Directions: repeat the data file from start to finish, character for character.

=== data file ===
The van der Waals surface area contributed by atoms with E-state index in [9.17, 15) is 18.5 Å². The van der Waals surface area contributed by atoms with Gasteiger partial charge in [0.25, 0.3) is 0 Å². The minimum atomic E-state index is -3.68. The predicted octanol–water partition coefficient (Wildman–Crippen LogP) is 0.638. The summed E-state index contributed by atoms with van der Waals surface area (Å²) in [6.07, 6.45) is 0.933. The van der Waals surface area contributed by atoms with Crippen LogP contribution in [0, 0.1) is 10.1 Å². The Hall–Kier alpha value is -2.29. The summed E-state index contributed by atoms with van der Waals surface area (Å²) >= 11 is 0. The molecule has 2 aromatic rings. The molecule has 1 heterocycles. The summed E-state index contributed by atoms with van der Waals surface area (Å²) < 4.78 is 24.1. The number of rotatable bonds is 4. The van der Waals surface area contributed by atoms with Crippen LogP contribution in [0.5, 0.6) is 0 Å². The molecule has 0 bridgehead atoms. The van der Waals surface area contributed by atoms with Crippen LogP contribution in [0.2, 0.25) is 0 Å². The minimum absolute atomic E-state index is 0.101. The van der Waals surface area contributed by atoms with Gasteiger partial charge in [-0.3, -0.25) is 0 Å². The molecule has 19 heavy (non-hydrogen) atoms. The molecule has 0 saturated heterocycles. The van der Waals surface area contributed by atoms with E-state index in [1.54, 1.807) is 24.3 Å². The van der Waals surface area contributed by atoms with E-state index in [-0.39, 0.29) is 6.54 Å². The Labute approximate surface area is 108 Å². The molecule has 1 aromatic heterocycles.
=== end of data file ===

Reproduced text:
The van der Waals surface area contributed by atoms with E-state index in [9.17, 15) is 18.5 Å². The van der Waals surface area contributed by atoms with Gasteiger partial charge in [0.25, 0.3) is 0 Å². The minimum atomic E-state index is -3.68. The predicted octanol–water partition coefficient (Wildman–Crippen LogP) is 0.638. The summed E-state index contributed by atoms with van der Waals surface area (Å²) in [6.07, 6.45) is 0.933. The van der Waals surface area contributed by atoms with Crippen LogP contribution in [0, 0.1) is 10.1 Å². The Hall–Kier alpha value is -2.29. The summed E-state index contributed by atoms with van der Waals surface area (Å²) >= 11 is 0. The molecule has 2 aromatic rings. The molecule has 1 heterocycles. The summed E-state index contributed by atoms with van der Waals surface area (Å²) < 4.78 is 24.1. The number of rotatable bonds is 4. The van der Waals surface area contributed by atoms with Crippen LogP contribution in [0.5, 0.6) is 0 Å². The molecule has 0 bridgehead atoms. The van der Waals surface area contributed by atoms with Crippen LogP contribution in [0.2, 0.25) is 0 Å². The minimum absolute atomic E-state index is 0.101. The van der Waals surface area contributed by atoms with Gasteiger partial charge in [-0.3, -0.25) is 0 Å². The molecule has 19 heavy (non-hydrogen) atoms. The molecule has 0 saturated heterocycles. The van der Waals surface area contributed by atoms with E-state index in [1.54, 1.807) is 24.3 Å². The van der Waals surface area contributed by atoms with E-state index in [-0.39, 0.29) is 6.54 Å². The Labute approximate surface area is 108 Å². The molecule has 1 aromatic heterocycles.